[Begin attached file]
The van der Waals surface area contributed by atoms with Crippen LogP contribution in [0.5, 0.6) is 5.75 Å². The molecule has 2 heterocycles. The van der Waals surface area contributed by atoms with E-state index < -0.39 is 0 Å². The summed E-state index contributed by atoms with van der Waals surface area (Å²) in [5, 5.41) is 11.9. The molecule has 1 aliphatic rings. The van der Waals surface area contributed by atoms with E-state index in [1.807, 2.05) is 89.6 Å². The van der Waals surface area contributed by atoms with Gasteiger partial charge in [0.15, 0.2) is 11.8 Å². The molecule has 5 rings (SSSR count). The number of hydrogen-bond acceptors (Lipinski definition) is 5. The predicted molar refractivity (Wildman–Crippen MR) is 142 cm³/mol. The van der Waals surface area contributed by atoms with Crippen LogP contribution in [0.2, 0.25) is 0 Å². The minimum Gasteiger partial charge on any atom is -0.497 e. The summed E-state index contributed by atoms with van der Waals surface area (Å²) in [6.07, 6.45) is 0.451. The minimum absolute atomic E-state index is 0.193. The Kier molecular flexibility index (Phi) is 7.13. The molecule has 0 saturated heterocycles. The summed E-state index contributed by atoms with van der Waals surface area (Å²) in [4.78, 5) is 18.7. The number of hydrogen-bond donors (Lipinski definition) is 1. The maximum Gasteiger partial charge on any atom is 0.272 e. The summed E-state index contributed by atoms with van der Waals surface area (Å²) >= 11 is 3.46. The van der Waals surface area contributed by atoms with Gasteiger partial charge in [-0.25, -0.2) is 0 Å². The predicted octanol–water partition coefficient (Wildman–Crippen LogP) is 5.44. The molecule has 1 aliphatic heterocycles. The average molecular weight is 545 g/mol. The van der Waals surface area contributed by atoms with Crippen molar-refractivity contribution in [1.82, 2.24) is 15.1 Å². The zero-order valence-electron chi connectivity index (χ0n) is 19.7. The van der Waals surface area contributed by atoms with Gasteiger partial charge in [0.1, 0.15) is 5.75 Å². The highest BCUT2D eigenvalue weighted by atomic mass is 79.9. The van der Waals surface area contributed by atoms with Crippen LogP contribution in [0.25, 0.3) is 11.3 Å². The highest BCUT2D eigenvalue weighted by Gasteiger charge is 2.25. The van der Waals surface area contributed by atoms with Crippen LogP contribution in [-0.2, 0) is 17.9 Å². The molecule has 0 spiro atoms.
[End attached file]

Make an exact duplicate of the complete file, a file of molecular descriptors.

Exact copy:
The van der Waals surface area contributed by atoms with Crippen LogP contribution in [0.5, 0.6) is 5.75 Å². The molecule has 2 heterocycles. The van der Waals surface area contributed by atoms with E-state index < -0.39 is 0 Å². The summed E-state index contributed by atoms with van der Waals surface area (Å²) in [5, 5.41) is 11.9. The molecule has 1 aliphatic rings. The van der Waals surface area contributed by atoms with E-state index in [1.807, 2.05) is 89.6 Å². The van der Waals surface area contributed by atoms with Gasteiger partial charge in [0.15, 0.2) is 11.8 Å². The molecule has 5 rings (SSSR count). The number of hydrogen-bond acceptors (Lipinski definition) is 5. The predicted molar refractivity (Wildman–Crippen MR) is 142 cm³/mol. The van der Waals surface area contributed by atoms with Crippen LogP contribution in [0.2, 0.25) is 0 Å². The minimum Gasteiger partial charge on any atom is -0.497 e. The summed E-state index contributed by atoms with van der Waals surface area (Å²) in [6.07, 6.45) is 0.451. The minimum absolute atomic E-state index is 0.193. The Kier molecular flexibility index (Phi) is 7.13. The molecule has 0 saturated heterocycles. The summed E-state index contributed by atoms with van der Waals surface area (Å²) in [4.78, 5) is 18.7. The number of hydrogen-bond donors (Lipinski definition) is 1. The maximum Gasteiger partial charge on any atom is 0.272 e. The summed E-state index contributed by atoms with van der Waals surface area (Å²) >= 11 is 3.46. The van der Waals surface area contributed by atoms with Gasteiger partial charge in [-0.25, -0.2) is 0 Å². The predicted octanol–water partition coefficient (Wildman–Crippen LogP) is 5.44. The molecule has 1 aliphatic heterocycles. The average molecular weight is 545 g/mol. The van der Waals surface area contributed by atoms with Crippen molar-refractivity contribution in [1.82, 2.24) is 15.1 Å². The zero-order valence-electron chi connectivity index (χ0n) is 19.7. The van der Waals surface area contributed by atoms with Gasteiger partial charge in [0.1, 0.15) is 5.75 Å². The highest BCUT2D eigenvalue weighted by atomic mass is 79.9. The van der Waals surface area contributed by atoms with Crippen LogP contribution in [0.25, 0.3) is 11.3 Å². The highest BCUT2D eigenvalue weighted by Gasteiger charge is 2.25. The van der Waals surface area contributed by atoms with Crippen LogP contribution in [-0.2, 0) is 17.9 Å². The molecule has 0 spiro atoms.